Projected starting lineup: Kain Harris, Louis Dabney, Malik Morgan, Jernard Jarreau, Dylan Osetkowski
2014-15 record: 9-23, 3-15 AAC
2014-15 recap: The Bulls finished at the bottom of the conference for the second straight season. But they beat NCAA Tournament Cinderella UAB in overtime on the road, a small consolation prize in year one of a full-scale rebuild.
Additions: PG Jahmal McMurray, *PG Roddy Peters, PF Angel Nunez, PF Luis Santos
Losses: PG Anthony Collins, CG Corey Allen Jr., SG Dinero Mercurius, PF Dre Clayton
2015-16 outlook: Orlando Antigua is making the right moves, but this is still a multi-year rebuild. USF’s outlook got worse when guard Troy Holston Jr. tore his ACL in June, which could sideline him for the season. He was the Bulls’ best offensive player down the stretch last season, averaging 17.5 points in his final six games. Beefy center Chris Perry (above) returns after an injury-filled season and should flirt with a double-double in most games, and Peters should have an immediate impact after transferring from Maryland. The former four-star recruit should become the team’s best player. Peters, Perry and a healthy Holston might have been enough to get out of the cellar. USF has more talent than last year, but it’s still a year away from moving up.
Projected starting lineup: Roddy Peters, Nehemias Morillio, Bo Ziegler, Chris Perry, Ruben Guerrero
Ten Non-Conference Games to Watch
Nov. 13: Temple vs. North Carolina. The Owls square off against the preseason No. 1 Tar Heels on opening night in Annapolis, Md.
Nov. 17: Tulsa vs. Wichita State. This is the Golden Hurricane’s best chance to do what it couldn’t do a year ago: beat a quality nonconference opponent.
Dec. 8: SMU vs. Michigan. Fill-in head coach Tim Jankovich will look to get a signature win while Larry Brown is suspended.
Dec. 8: Connecticut vs. Maryland. Get the split-screen feature ready. The Huskies marquee nonconference game comes in the Jimmy V Classic under the spotlight at Madison Square Garden. Kevin Ollie’s squad will face a loaded Terps team that many thought should have been ranked No. 1 to start the year.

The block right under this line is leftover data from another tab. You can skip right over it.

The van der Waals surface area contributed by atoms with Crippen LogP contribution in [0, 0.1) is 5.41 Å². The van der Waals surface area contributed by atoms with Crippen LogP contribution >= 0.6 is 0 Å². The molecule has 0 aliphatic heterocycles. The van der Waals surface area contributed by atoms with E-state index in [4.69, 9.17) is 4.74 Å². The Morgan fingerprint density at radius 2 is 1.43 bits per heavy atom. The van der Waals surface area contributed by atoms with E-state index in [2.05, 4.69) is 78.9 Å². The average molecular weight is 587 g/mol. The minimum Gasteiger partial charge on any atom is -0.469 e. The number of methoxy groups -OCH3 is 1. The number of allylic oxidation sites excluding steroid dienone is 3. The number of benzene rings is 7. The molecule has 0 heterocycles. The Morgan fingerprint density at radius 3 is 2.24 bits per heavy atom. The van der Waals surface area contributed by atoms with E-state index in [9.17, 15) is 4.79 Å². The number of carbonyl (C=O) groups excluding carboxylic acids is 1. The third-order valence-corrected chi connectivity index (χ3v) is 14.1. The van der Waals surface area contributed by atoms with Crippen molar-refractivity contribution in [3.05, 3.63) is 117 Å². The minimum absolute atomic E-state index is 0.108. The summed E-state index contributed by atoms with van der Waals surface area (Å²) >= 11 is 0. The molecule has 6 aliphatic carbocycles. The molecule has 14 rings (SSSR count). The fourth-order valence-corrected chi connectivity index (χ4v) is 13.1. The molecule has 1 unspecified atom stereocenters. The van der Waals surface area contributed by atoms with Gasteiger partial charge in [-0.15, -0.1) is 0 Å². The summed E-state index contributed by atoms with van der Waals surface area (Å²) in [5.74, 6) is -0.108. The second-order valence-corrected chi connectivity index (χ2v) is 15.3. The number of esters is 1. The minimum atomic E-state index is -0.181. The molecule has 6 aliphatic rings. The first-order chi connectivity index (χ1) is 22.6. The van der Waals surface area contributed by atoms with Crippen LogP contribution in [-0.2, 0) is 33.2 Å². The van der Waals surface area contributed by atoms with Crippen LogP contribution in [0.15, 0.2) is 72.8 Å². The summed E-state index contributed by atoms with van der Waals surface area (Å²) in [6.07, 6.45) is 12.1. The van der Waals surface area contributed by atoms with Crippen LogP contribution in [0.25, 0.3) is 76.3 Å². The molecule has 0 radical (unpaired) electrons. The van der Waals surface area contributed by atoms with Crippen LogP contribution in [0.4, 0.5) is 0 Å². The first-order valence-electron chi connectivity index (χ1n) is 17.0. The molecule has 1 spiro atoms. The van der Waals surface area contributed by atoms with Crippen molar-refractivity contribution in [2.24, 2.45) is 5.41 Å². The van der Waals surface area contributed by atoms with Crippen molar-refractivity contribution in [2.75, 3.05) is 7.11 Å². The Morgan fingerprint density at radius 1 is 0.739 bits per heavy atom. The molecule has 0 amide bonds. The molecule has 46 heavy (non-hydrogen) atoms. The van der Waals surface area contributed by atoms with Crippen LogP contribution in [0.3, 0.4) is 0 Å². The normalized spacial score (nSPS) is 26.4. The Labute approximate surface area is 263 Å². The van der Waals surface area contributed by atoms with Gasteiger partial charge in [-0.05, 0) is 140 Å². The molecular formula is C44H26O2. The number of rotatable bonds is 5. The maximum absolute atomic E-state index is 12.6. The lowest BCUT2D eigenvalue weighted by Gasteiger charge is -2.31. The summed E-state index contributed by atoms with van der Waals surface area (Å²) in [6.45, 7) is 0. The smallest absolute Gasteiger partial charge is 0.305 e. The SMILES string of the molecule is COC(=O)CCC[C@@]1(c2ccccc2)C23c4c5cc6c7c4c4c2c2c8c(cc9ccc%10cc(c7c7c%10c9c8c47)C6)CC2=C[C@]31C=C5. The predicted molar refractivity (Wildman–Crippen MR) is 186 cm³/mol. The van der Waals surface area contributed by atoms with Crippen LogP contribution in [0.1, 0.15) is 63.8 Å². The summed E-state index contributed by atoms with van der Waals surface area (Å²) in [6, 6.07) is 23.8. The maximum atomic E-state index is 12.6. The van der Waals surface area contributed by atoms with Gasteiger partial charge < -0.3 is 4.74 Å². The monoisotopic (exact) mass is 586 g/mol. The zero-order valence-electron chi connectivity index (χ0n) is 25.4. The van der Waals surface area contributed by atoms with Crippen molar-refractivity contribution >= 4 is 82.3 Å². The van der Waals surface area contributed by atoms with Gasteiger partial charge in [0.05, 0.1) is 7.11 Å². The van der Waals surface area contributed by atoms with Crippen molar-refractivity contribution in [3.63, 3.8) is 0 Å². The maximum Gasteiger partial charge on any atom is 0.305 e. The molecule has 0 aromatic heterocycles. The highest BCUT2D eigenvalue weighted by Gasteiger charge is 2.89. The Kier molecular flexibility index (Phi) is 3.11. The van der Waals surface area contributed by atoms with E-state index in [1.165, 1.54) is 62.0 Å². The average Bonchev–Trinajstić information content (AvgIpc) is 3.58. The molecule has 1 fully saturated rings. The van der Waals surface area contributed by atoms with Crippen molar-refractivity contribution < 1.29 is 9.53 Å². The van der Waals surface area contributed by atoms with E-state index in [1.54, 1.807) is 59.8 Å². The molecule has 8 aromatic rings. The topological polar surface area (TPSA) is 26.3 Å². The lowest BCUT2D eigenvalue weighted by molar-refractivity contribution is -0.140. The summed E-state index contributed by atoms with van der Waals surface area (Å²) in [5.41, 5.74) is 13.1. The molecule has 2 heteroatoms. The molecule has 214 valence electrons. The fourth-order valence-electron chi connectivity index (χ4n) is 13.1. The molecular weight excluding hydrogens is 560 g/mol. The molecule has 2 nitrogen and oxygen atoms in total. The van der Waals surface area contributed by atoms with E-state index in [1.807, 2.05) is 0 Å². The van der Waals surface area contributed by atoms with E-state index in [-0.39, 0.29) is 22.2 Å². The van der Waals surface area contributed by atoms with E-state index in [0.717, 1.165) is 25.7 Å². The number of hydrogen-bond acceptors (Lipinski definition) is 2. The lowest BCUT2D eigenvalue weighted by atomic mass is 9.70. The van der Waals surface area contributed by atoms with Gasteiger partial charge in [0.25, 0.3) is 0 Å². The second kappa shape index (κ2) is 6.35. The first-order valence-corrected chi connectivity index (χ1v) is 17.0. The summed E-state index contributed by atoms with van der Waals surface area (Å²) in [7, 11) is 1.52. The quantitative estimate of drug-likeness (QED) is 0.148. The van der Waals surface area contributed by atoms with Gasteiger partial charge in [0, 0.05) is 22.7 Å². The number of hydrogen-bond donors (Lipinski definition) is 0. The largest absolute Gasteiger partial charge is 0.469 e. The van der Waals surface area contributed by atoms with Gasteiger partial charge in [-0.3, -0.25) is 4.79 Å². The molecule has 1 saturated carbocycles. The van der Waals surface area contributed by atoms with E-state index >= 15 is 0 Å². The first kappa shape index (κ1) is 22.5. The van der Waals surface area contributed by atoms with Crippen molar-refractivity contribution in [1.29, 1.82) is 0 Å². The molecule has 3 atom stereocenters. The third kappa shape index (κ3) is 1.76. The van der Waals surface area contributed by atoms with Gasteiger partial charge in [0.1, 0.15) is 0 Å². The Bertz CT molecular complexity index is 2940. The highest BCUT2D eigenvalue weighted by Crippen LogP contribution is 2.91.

Dec. 12: Cincinnati at Xavier. This crosstown rivalry can get personal (ask Yancy Gates or Kenny Frease), but it’s also going to be a battle between one of the nation’s more efficient offenses from a season ago and a perennially tough Bearcats defense.
Dec. 13: Houston vs. LSU. The Cougars welcome in a Tigers team full of young talent, led by preseason National Player of the Year favorite Ben Simmons. Houston’s overhauled roster will try to challenge LSU’s youngsters in their first high-major road game.
Dec. 22: Cincinnati vs. Iowa State. The Bearcats defense against a powerful, high-scoring and balance Cyclones offense will be a fun early Christmas present.
Jan. 23: Connecticut vs. Georgetown. The Hoyas are one of the nation’s most underrated teams and will face an old Big East foe as the final part of a tough nonconference schedule.
Feb. 13: SMU vs. Gonzaga. SMU will look to avenge last year’s 16-point loss in Spokane. Larry Brown will be back on the sidelines for this Saturday night showdown.
Feb. 17: Temple vs. Villanova. The best game in the Big 5 goes down on Broad Street this year. Temple’s staunch perimeter defense faces Villanova’s talented backcourt capable of making it rain three-pointers.
Projected All-AAC Teams
Nic Moore, SMU
James Woodard, Tulsa
Daniel Hamilton, Connecticut
Markus Kennedy, SMU
Amida Brimah, Connecticut
Sterling Gibbs, Connecticut
Shaquille Harrison, Tulsa
Rodney Purvis, Connecticut
Damyean Dotson, Houston
Octavius Ellis, Cincinnati
Troy Caupain, Cincinnati
Quenton DeCosey, Temple
Louis Dabney, Tulane
Dedric Lawson, Memphis
Devonta Pollard, Houston
Shake Milton, SMU
Jalen Adams, Connecticut
Trey Lowe, Temple
Melvin Frazier, Tulane
Dedric Lawson, Memphis
End-of-season individual awards:
Player of the year: Nic Moore, SMU
Coach of the year: Kevin Ollie, Connecticut
Rookie of the year: Dedric Lawson, Memphis
Other individual picks:
Sixth Man of the year: Jalen Adams, Connecticut. He might not start right away, but Adams is already too good a scorer to keep off the floor.
Defensive player of the year: Obi Enechionyia, Temple. He’s a rugged and long defender who can guard most positions.
Most improved player: Josh Brown, Temple. The junior’s offensive numbers should improve now that it’s his time to shine at point guard.
Best under-the-radar player: Roddy Peters, South Florida. Peters’ name may not be under the radar, but his play will get overlooked on a rebuilding team.
Biggest impact transfer: Damyean Dotson, Houston. Dotson returns to his hometown and could become Houston’s go-to scorer and one of the best wings in the conference.
Biggest impact freshman: Dedric Lawson, Memphis. The former McDonald’s All-American should start right away at power forward for the Tigers. He’s long and is solid in just about every area.
Under-the-radar transfer: Jordan Tolbert, SMU. He’s tough, versatile and will be a crucial piece to the Mustangs’ frontcourt depth.
Under-the-radar freshman: Trey Lowe, Temple. The Owls lacked impact shooters ago, and that’s exactly what Lowe is.
Surprise team: Houston. Kelvin Sampson is a winner and Houston added a lot of experienced, much-needed talent, especially up front.